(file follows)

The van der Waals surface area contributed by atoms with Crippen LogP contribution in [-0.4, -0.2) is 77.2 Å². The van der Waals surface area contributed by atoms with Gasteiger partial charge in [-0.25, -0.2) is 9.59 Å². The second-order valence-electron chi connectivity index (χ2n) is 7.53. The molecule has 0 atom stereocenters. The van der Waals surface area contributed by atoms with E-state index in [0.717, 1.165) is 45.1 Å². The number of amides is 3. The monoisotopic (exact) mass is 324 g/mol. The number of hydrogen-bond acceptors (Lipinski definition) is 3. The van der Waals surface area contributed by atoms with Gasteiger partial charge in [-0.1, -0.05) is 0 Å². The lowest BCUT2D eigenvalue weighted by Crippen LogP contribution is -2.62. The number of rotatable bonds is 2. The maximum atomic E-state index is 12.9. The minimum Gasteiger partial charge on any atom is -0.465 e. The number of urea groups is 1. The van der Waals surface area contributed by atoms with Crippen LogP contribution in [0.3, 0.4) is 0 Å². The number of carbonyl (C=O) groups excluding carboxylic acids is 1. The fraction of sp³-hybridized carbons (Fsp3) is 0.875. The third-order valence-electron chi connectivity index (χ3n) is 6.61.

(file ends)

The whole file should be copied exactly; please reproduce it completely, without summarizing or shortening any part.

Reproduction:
The van der Waals surface area contributed by atoms with Crippen LogP contribution in [-0.4, -0.2) is 77.2 Å². The van der Waals surface area contributed by atoms with Gasteiger partial charge in [-0.25, -0.2) is 9.59 Å². The second-order valence-electron chi connectivity index (χ2n) is 7.53. The molecule has 0 atom stereocenters. The van der Waals surface area contributed by atoms with E-state index in [0.717, 1.165) is 45.1 Å². The number of amides is 3. The monoisotopic (exact) mass is 324 g/mol. The number of hydrogen-bond acceptors (Lipinski definition) is 3. The van der Waals surface area contributed by atoms with Gasteiger partial charge in [-0.1, -0.05) is 0 Å². The lowest BCUT2D eigenvalue weighted by Crippen LogP contribution is -2.62. The number of rotatable bonds is 2. The maximum atomic E-state index is 12.9. The minimum Gasteiger partial charge on any atom is -0.465 e. The number of urea groups is 1. The van der Waals surface area contributed by atoms with Crippen LogP contribution in [0.3, 0.4) is 0 Å². The number of carbonyl (C=O) groups excluding carboxylic acids is 1. The fraction of sp³-hybridized carbons (Fsp3) is 0.875. The third-order valence-electron chi connectivity index (χ3n) is 6.61.